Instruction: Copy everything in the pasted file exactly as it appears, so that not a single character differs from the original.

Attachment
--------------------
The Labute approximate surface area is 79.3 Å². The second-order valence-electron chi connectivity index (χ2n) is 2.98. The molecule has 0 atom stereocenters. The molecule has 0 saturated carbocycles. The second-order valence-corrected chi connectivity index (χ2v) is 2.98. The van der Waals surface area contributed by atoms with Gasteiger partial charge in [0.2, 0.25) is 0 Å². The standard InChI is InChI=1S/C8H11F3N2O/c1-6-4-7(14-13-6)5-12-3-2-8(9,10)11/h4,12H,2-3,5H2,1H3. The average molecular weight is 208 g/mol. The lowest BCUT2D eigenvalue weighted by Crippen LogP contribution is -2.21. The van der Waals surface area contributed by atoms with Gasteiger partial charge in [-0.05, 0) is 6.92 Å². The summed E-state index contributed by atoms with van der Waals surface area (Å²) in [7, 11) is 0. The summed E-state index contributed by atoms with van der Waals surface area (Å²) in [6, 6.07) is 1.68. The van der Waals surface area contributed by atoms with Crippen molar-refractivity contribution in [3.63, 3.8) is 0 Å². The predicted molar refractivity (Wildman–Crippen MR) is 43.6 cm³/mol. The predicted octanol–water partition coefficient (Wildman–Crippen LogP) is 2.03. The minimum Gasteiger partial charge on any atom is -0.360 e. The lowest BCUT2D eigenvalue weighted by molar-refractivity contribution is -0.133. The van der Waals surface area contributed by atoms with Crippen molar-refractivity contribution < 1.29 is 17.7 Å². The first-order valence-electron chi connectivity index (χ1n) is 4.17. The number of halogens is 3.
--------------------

The Labute approximate surface area is 79.3 Å². The second-order valence-electron chi connectivity index (χ2n) is 2.98. The molecule has 0 atom stereocenters. The molecule has 0 saturated carbocycles. The second-order valence-corrected chi connectivity index (χ2v) is 2.98. The van der Waals surface area contributed by atoms with Gasteiger partial charge in [0.2, 0.25) is 0 Å². The standard InChI is InChI=1S/C8H11F3N2O/c1-6-4-7(14-13-6)5-12-3-2-8(9,10)11/h4,12H,2-3,5H2,1H3. The average molecular weight is 208 g/mol. The lowest BCUT2D eigenvalue weighted by Crippen LogP contribution is -2.21. The van der Waals surface area contributed by atoms with Gasteiger partial charge in [-0.05, 0) is 6.92 Å². The summed E-state index contributed by atoms with van der Waals surface area (Å²) in [7, 11) is 0. The summed E-state index contributed by atoms with van der Waals surface area (Å²) in [6, 6.07) is 1.68. The van der Waals surface area contributed by atoms with Crippen molar-refractivity contribution in [3.63, 3.8) is 0 Å². The predicted molar refractivity (Wildman–Crippen MR) is 43.6 cm³/mol. The predicted octanol–water partition coefficient (Wildman–Crippen LogP) is 2.03. The minimum Gasteiger partial charge on any atom is -0.360 e. The lowest BCUT2D eigenvalue weighted by molar-refractivity contribution is -0.133. The van der Waals surface area contributed by atoms with Crippen molar-refractivity contribution < 1.29 is 17.7 Å². The first-order valence-electron chi connectivity index (χ1n) is 4.17. The number of halogens is 3.